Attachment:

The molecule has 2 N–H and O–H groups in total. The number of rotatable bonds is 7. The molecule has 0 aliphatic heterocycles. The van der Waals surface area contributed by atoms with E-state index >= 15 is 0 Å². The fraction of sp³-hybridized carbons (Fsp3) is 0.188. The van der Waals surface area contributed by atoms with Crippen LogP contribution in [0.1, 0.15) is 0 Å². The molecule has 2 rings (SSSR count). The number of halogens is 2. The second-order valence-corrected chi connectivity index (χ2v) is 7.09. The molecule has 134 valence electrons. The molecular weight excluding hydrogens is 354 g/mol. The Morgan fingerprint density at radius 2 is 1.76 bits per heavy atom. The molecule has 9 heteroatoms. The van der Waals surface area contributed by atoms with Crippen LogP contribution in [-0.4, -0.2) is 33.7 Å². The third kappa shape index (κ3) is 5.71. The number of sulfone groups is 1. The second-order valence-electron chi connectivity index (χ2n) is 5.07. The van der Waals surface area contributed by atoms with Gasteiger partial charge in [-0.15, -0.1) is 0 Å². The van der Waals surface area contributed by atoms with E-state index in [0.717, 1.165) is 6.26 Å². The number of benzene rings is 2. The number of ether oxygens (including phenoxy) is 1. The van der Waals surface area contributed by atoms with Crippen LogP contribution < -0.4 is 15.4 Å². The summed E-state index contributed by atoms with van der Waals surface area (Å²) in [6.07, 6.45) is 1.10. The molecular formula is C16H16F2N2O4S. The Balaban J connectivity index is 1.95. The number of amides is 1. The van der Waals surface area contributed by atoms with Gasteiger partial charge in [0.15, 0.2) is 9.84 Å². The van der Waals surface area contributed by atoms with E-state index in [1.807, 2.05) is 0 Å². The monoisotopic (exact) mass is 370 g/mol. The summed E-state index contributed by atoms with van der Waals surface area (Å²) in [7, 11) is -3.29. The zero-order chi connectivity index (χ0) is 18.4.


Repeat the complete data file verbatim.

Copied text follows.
The molecule has 2 N–H and O–H groups in total. The number of rotatable bonds is 7. The molecule has 0 aliphatic heterocycles. The van der Waals surface area contributed by atoms with E-state index >= 15 is 0 Å². The fraction of sp³-hybridized carbons (Fsp3) is 0.188. The van der Waals surface area contributed by atoms with Crippen LogP contribution in [0.1, 0.15) is 0 Å². The molecule has 2 rings (SSSR count). The number of halogens is 2. The second-order valence-corrected chi connectivity index (χ2v) is 7.09. The molecule has 134 valence electrons. The molecular weight excluding hydrogens is 354 g/mol. The Morgan fingerprint density at radius 2 is 1.76 bits per heavy atom. The molecule has 9 heteroatoms. The van der Waals surface area contributed by atoms with Crippen LogP contribution in [-0.4, -0.2) is 33.7 Å². The third kappa shape index (κ3) is 5.71. The number of sulfone groups is 1. The second-order valence-electron chi connectivity index (χ2n) is 5.07. The van der Waals surface area contributed by atoms with Gasteiger partial charge in [-0.15, -0.1) is 0 Å². The van der Waals surface area contributed by atoms with E-state index in [0.717, 1.165) is 6.26 Å². The number of benzene rings is 2. The number of ether oxygens (including phenoxy) is 1. The van der Waals surface area contributed by atoms with Crippen LogP contribution < -0.4 is 15.4 Å². The summed E-state index contributed by atoms with van der Waals surface area (Å²) in [6.07, 6.45) is 1.10. The molecular formula is C16H16F2N2O4S. The Balaban J connectivity index is 1.95. The number of amides is 1. The van der Waals surface area contributed by atoms with Gasteiger partial charge in [0.15, 0.2) is 9.84 Å². The van der Waals surface area contributed by atoms with E-state index in [1.807, 2.05) is 0 Å². The monoisotopic (exact) mass is 370 g/mol. The summed E-state index contributed by atoms with van der Waals surface area (Å²) in [7, 11) is -3.29. The zero-order chi connectivity index (χ0) is 18.4.